The human race is becoming more and more connected every day. Our phones and watches are smart. We have wrist straps that count our steps and gadgets that measure our sleep. Our health data lives online, ready to be quantified, analyzed, and compared.

While technology has become increasingly popular in workplace wellness programs, however, our experience and evidence suggests it’s not likely to change long-term population health outcomes on its own. For all of its exciting potential, even the best technology works more as a facilitator of change than as a health improvement solution.

For example, the fitness tracker on your wrist will count your steps, but it can’t make you switch off a marathon of Property Brothers and go for a walk. And, that great healthy eating app on your phone can only help you if you’re committed enough to religiously enter your food choices.

Recent behavior change research has shown that technology alone isn’t a solution to our nation’s health problems. For example, one study randomly divided 212 overweight primary care patients into two groups, a control group that received standard care and a test group encouraged to use a popular fitness app. Six months later there was no difference between the app group and the control group and neither group lost weight.

That’s not a criticism of the technology. It just means you have to be as thoughtful about implementing the latest fitness gadget into your wellness plan as you would be about adding technology to any other part of your business. Implement it in an intelligent, strategic way, and the right bit of technology has the potential to supercharge a well-designed wellness program.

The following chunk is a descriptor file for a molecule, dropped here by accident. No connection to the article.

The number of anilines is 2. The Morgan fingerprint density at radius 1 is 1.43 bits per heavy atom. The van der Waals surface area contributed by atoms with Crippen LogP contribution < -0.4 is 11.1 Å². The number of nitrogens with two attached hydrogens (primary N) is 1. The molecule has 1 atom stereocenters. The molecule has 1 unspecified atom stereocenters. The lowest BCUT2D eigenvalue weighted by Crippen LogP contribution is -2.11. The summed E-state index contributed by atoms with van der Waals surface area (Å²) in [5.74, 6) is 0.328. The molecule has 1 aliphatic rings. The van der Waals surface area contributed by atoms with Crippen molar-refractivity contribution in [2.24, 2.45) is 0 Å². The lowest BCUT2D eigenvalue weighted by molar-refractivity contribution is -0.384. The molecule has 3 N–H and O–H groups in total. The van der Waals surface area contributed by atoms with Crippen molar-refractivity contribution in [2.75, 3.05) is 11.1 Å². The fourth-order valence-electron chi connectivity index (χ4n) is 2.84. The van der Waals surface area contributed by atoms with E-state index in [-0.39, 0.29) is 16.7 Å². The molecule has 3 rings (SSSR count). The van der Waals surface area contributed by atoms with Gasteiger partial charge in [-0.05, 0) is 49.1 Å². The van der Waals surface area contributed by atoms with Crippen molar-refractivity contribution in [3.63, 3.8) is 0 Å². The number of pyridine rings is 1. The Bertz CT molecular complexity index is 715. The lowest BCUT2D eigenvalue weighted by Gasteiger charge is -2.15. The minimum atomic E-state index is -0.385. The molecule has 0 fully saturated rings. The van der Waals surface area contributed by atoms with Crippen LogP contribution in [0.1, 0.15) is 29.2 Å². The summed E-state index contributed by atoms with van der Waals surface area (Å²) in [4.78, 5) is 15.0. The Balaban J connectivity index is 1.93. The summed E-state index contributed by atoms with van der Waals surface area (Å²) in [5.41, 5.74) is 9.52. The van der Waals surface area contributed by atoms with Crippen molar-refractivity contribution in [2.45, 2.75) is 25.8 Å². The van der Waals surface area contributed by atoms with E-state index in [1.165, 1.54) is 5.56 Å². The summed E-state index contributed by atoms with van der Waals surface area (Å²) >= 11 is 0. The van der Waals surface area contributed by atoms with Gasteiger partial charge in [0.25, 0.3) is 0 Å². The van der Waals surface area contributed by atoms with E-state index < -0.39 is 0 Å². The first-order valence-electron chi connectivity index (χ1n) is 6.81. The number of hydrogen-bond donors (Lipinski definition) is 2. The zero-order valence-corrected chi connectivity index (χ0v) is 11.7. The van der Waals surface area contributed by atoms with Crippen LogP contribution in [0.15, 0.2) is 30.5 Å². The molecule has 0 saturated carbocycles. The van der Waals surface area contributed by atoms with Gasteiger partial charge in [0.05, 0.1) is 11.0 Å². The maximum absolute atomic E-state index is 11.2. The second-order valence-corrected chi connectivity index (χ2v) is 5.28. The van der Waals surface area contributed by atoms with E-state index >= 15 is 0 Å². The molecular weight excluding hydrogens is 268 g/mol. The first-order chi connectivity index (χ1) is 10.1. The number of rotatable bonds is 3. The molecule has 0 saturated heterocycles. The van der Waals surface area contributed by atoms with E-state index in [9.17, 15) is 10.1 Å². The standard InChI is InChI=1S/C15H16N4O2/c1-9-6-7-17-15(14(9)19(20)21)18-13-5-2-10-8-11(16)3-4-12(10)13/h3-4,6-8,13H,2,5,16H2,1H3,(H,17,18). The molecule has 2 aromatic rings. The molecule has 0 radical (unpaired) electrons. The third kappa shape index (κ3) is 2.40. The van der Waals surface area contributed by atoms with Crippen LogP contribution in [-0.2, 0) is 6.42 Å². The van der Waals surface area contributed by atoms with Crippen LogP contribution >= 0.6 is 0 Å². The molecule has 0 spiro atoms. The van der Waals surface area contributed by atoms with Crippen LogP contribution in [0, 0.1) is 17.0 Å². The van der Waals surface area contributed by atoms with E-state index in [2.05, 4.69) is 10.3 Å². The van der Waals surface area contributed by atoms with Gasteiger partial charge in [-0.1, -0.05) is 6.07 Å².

Consider the fitness tracker, which is showing up in a growing number of workplace wellness programs. On its own, a tracker might encourage people to pay attention to their steps for a few weeks before they lose interest and toss it in the drawer. But pair it with a well-thought-out fitness challenge, and it can encourage widespread engagement and far more sustained habit changes.

By giving users instant access to information about their activity level, fitness trackers open the door to friendly competition, community support and improved self-awareness. Employees can participate in challenges to see who logs the most steps, work together toward a common goal, and be motivated by the greater sense of mastery and connectedness created by integrating trackers into this proven wellness approach.

The information collected by apps and devices has other value, too, including:

  • Tracking fitness over time creates an ongoing profile or “quantified self” that can go beyond annual health assessment data by giving people an anytime picture of their health.
  • Daily motivation can be derived from seeing health data change as people make changes in their health habits.
  • Smart use of data can enhance a person’s experience with well-being activities if they choose to share it with their wellness program, such as adding richness to coaching interactions and supporting personal customization of portals and messaging.

Finally, technology and apps make it easier than ever for people to stay connected, whether online or through messages and emails. This, in turn, helps wellness champions communicate, educate and share tips and encouragement across their organizations.

Technology is a moving target. What is cutting-edge this year may be outdated next year. The goal, therefore, is not to chase bright, shiny objects at the expense of proven strategies, but to implement appropriate technologies in ways that supercharge existing, best practice programs.

We would like to talk to you about StayWell Charge, for more information contact us at

In good health,
David Anderson, Ph.D., LP
Co-Founder, StayWell

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